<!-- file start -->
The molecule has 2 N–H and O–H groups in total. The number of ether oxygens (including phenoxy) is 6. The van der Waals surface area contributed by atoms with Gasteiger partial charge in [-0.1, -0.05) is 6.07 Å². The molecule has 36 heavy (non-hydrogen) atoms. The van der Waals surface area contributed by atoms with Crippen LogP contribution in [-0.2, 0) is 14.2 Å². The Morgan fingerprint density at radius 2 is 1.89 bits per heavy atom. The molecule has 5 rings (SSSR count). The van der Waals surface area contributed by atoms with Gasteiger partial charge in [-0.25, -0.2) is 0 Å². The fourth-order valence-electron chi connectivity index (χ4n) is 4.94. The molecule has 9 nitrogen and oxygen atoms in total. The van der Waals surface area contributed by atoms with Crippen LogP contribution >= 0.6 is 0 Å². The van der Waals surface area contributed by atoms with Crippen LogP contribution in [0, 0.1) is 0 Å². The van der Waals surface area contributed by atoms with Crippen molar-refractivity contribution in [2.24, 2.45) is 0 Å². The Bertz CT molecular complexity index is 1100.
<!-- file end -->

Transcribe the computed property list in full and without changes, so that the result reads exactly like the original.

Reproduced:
The molecule has 2 N–H and O–H groups in total. The number of ether oxygens (including phenoxy) is 6. The van der Waals surface area contributed by atoms with Gasteiger partial charge in [-0.1, -0.05) is 6.07 Å². The molecule has 36 heavy (non-hydrogen) atoms. The van der Waals surface area contributed by atoms with Crippen LogP contribution in [-0.2, 0) is 14.2 Å². The Morgan fingerprint density at radius 2 is 1.89 bits per heavy atom. The molecule has 5 rings (SSSR count). The van der Waals surface area contributed by atoms with Gasteiger partial charge in [-0.25, -0.2) is 0 Å². The fourth-order valence-electron chi connectivity index (χ4n) is 4.94. The molecule has 9 nitrogen and oxygen atoms in total. The van der Waals surface area contributed by atoms with Crippen LogP contribution >= 0.6 is 0 Å². The van der Waals surface area contributed by atoms with Crippen LogP contribution in [0, 0.1) is 0 Å². The van der Waals surface area contributed by atoms with Crippen molar-refractivity contribution in [2.24, 2.45) is 0 Å². The Bertz CT molecular complexity index is 1100.